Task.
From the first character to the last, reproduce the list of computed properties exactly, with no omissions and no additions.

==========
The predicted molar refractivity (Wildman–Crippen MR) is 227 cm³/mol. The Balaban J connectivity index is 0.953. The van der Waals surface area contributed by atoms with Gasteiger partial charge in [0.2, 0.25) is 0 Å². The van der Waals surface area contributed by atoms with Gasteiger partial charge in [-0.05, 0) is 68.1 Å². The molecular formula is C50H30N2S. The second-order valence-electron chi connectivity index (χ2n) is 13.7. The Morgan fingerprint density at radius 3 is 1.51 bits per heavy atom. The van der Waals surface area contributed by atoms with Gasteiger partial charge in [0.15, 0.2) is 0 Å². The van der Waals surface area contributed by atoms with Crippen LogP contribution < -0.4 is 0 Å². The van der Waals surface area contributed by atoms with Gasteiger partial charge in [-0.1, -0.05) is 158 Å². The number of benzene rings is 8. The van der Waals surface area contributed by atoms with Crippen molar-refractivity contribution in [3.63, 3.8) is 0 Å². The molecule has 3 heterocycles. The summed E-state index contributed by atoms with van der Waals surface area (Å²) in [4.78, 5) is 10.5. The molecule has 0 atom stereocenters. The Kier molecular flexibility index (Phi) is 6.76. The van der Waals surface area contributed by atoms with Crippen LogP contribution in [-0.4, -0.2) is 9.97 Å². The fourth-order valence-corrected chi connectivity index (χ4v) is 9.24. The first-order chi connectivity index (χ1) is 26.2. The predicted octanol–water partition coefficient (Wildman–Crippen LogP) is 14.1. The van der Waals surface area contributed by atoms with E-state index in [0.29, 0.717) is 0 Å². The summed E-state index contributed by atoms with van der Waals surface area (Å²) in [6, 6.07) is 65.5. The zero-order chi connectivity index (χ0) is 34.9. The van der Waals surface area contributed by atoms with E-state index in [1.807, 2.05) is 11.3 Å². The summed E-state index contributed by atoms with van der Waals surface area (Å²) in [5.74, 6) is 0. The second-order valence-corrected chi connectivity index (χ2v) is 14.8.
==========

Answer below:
The predicted molar refractivity (Wildman–Crippen MR) is 227 cm³/mol. The Balaban J connectivity index is 0.953. The van der Waals surface area contributed by atoms with Gasteiger partial charge in [0.2, 0.25) is 0 Å². The van der Waals surface area contributed by atoms with Gasteiger partial charge in [-0.05, 0) is 68.1 Å². The molecular formula is C50H30N2S. The second-order valence-electron chi connectivity index (χ2n) is 13.7. The Morgan fingerprint density at radius 3 is 1.51 bits per heavy atom. The van der Waals surface area contributed by atoms with Gasteiger partial charge in [0.15, 0.2) is 0 Å². The van der Waals surface area contributed by atoms with Crippen LogP contribution < -0.4 is 0 Å². The van der Waals surface area contributed by atoms with Gasteiger partial charge in [-0.1, -0.05) is 158 Å². The number of benzene rings is 8. The van der Waals surface area contributed by atoms with Crippen molar-refractivity contribution in [3.63, 3.8) is 0 Å². The molecule has 3 heterocycles. The summed E-state index contributed by atoms with van der Waals surface area (Å²) in [4.78, 5) is 10.5. The molecule has 0 atom stereocenters. The Kier molecular flexibility index (Phi) is 6.76. The van der Waals surface area contributed by atoms with Crippen LogP contribution in [-0.4, -0.2) is 9.97 Å². The fourth-order valence-corrected chi connectivity index (χ4v) is 9.24. The first-order chi connectivity index (χ1) is 26.2. The predicted octanol–water partition coefficient (Wildman–Crippen LogP) is 14.1. The van der Waals surface area contributed by atoms with E-state index in [0.29, 0.717) is 0 Å². The summed E-state index contributed by atoms with van der Waals surface area (Å²) in [6, 6.07) is 65.5. The zero-order chi connectivity index (χ0) is 34.9. The van der Waals surface area contributed by atoms with E-state index in [1.807, 2.05) is 11.3 Å². The summed E-state index contributed by atoms with van der Waals surface area (Å²) in [5.74, 6) is 0. The second-order valence-corrected chi connectivity index (χ2v) is 14.8.